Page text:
Slowly, and painfully slowly at that, efforts are underway to get more folks biking shorter distances in the United States. The biggest barriers, and rationally so, are safety and poor infrastructure that makes it unsafe for anyone but hardened cyclists to share the road. And the lack of places to lock a bike can be a barrier too.
Even in supposedly bike-friendly Seattle, less than one in 10 people ride daily. A 2012 survey found the top two reasons people did not ride were because of weather (in our case, rain) and safety. In this city, quite literally, you can be seriously wounded or killed at almost any time by inattentive drivers who are texting, talking on the cell phone, or simply hostile or oblivious to bikes. So that is why I always play it safe. Research also shows that conditions also can become safer when more people ride their bikes. Safety in a pack. I will keep doing all I can to keep those numbers growing. You can also read my blog post I write on bike safety and health in the United States.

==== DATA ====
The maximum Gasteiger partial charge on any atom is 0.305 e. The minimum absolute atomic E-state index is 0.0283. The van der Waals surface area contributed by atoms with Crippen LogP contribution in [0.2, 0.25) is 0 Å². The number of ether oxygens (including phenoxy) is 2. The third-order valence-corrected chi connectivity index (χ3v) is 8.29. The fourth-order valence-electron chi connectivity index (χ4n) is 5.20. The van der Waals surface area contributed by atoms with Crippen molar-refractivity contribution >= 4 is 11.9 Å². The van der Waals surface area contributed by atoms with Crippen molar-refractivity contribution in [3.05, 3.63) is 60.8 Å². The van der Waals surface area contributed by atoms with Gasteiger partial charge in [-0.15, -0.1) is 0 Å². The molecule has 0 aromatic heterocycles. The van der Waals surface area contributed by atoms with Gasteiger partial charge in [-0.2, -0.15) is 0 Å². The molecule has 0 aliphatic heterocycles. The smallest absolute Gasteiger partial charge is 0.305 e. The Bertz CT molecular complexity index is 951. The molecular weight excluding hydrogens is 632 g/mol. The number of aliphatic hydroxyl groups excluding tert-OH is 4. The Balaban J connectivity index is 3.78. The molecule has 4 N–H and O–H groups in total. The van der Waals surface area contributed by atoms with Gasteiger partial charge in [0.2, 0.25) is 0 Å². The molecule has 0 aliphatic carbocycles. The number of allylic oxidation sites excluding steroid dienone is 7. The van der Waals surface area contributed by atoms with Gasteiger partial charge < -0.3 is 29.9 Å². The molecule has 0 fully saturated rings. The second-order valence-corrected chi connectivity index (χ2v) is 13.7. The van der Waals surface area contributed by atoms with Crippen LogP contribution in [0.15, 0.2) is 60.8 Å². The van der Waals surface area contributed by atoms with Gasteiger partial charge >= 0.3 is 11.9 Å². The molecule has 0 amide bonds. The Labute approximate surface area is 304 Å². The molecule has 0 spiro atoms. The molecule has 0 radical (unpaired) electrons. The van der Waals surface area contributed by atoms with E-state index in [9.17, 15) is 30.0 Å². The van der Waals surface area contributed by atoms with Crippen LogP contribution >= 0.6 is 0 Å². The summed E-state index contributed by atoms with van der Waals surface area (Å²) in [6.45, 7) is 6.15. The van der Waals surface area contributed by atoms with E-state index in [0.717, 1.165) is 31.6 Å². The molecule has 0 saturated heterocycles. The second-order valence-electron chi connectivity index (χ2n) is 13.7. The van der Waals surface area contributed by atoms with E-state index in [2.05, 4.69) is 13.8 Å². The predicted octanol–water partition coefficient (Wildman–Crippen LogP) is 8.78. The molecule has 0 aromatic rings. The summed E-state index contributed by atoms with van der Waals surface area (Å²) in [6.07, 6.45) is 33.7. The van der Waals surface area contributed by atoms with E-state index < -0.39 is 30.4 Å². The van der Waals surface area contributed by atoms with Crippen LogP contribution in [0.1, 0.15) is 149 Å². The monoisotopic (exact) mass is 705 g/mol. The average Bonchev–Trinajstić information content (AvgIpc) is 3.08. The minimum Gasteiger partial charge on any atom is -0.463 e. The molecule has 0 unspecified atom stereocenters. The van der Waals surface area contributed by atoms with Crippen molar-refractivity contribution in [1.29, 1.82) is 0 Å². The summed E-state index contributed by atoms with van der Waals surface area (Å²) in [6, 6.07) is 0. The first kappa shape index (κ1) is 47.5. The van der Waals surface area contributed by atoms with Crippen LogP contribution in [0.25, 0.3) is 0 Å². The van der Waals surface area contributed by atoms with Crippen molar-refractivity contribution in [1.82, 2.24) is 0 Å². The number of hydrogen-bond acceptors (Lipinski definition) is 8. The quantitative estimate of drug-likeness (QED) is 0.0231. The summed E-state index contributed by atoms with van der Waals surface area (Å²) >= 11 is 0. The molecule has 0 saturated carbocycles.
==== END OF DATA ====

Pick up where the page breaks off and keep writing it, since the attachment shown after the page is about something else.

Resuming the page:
I took this snapshot at the Fremont Fair, in Seattle, on June 21. My bet is a majority of people took their cars to the fair, but this is great to see. (Please click on the photograph to see the picture in a separate picture page.)